Bravo America! At last a major moderate Catholic publication has pushed for a dialogue on a sensible alternative to a forced fast from Eucharist. Perhaps not all of your spunk disappeared with Tom Reese after all.
Gabriel Austin | 4/25/2009 - 12:13pm
"Silence and fervent prayer for vocations are no longer adequate responses to the priest shortage in the United States". Lordy, Lordy, now we have the U.S. Jesuits telling the Holy Ghost how to run His Church. Not surprising as the Jesuits seem to have forgotten that the priesthood is a vocation - a calling. Not a job.
Maggie Casciato | 4/25/2009 - 11:33am
Bravo! As many of my Protestant friends already know, a married priest can fully understand and sympathize with the daily struggles that their married parishioners (especially those with children) encounter as they try to become better Christians. My heart sinks, however, when I imagine what the Vatican's knee-jerk reaction to your proposal would be. One of my acquaintances is a married WOMAN priest (gasp!) - I won't even go there right now....
Brian Thompson | 4/25/2009 - 11:29am
There are a few good ways that seem to be helping bring men into the seminary, or at least the men I know. Prime among them is like the first commenter said, present the priesthood as a manly thing to do. Also, a good understanding of the nature and power of the priesthood would help; It is a life of great joys, yes, but also enormous sacrifice, and if we are teaching our kids that there really isn't much difference between the baptismal and the ordained priesthood, such sacrifice just doesn't seem worth it. The Priesthood is SO worth it, at least from this seminarian's view. I don't think married priests are necessarily the best solution, though I do like the pastoral provision in that it allows people to realize now that they have the Truth the vocation they were seeking way back when they did not have all the Truth. In the wider world, we need to rediscover the idea of vocation in the Church. God made us for a reason and we will never be as happy as we can possibly be unless we are doing His will. Also, presenting Marriage as just as much a vocation as Priesthood and Religious Life and giving unequivocal pro-family and pro-life messages to our people will be a great boon. If any state of life is seen as a vocation, people will take them all more seriously. On the organizational end, deacons can be our saving grace. Read Acts, that is what they are there for, to help take care of the charitable work and mundane stuff. Well trained and knowledgeable Deacons really are good fits in chancery positions and as pastoral assistants. They can help extend the ministry of the Bishop and Pastors by freeing them up for more sacramental and pastoral work. That doesn't mean treat Deacons like mules, however.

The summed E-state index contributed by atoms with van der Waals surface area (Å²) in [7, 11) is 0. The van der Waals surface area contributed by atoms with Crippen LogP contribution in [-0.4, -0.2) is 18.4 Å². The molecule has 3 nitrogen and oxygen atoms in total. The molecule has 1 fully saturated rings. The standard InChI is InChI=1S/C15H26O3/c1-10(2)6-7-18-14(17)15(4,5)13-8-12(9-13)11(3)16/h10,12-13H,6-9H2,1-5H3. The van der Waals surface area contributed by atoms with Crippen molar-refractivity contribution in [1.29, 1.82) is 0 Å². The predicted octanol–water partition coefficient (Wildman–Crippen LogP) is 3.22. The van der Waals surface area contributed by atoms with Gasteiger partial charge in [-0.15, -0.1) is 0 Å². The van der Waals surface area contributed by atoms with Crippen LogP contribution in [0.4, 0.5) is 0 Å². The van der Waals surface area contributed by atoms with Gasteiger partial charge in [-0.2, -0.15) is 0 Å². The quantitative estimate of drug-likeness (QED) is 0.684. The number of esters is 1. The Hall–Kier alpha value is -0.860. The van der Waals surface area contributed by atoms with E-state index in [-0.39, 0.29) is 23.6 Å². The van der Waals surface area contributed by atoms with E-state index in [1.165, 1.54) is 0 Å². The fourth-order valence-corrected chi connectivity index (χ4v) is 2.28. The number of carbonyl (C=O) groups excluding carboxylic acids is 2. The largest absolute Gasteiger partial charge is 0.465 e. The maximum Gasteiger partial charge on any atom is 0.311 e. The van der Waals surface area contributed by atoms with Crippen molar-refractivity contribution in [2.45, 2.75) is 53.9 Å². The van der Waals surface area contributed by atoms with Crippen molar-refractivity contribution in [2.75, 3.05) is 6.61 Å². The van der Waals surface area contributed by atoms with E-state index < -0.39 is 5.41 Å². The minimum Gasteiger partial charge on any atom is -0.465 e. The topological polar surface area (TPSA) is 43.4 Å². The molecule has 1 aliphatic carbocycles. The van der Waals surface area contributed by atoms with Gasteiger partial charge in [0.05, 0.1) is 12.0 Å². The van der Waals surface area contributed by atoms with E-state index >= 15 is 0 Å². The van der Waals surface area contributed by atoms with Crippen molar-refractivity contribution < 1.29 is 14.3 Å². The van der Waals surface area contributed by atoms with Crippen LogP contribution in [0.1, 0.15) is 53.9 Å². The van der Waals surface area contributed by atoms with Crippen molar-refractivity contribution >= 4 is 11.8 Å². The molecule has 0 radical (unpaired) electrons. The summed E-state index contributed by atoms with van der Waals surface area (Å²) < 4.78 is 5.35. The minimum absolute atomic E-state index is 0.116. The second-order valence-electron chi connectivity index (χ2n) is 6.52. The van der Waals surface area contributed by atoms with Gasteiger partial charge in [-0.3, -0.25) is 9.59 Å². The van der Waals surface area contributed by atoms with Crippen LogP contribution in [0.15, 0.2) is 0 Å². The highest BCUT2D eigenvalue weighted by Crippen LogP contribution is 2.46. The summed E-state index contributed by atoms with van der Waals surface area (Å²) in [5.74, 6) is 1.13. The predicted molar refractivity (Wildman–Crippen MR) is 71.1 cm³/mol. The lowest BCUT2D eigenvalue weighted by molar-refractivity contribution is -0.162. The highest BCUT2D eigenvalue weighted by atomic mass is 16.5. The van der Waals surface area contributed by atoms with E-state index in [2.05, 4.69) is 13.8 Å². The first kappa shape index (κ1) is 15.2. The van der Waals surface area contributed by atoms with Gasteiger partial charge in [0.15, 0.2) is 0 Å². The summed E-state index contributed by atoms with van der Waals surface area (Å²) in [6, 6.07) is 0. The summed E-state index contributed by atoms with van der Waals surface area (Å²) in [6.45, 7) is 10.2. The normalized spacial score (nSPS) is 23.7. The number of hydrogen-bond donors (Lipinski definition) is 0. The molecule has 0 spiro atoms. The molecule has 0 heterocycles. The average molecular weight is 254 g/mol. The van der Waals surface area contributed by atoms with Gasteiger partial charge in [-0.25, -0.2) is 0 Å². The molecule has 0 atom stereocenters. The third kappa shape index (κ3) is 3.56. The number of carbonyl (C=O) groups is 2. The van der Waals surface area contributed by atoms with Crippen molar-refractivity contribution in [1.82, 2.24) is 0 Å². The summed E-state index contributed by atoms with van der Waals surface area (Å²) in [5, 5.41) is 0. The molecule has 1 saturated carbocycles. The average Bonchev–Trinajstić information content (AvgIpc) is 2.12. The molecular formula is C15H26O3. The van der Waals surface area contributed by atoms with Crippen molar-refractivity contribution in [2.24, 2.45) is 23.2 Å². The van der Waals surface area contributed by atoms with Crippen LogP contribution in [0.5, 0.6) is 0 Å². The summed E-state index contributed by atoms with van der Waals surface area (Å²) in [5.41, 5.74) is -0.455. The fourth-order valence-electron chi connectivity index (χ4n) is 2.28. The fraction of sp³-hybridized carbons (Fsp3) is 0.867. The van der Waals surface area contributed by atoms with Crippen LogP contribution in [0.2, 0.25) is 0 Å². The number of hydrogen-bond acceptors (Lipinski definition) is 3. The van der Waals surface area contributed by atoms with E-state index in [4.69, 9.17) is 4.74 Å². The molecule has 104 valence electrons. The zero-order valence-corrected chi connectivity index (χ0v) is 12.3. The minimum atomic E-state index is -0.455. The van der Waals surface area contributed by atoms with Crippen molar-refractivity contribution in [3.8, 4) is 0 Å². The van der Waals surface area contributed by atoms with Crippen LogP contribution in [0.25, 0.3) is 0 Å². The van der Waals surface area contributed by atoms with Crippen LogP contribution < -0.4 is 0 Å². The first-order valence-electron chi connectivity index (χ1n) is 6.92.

AnPiobaire | 4/25/2009 - 10:18am
Thank you. For all those who thought the editorial too timid, please read between the lines and see what was necessarily left unspoken. We don't need any more good "former-editors" of America.
Mary Platner | 4/25/2009 - 10:15am
Shame on you for your "modest" solution to the priest shortage. Talk about a "head in the sand" solution! In our northwoods community surrounding Eagle River, Wisconsin, we have 10 churches in our "Vacationland Ministerial Association" of which 6 are women pastors who are heading vibrant "Christian" communities. The answer is to open the priesthood to those who are called, regardless of gender or maritial status.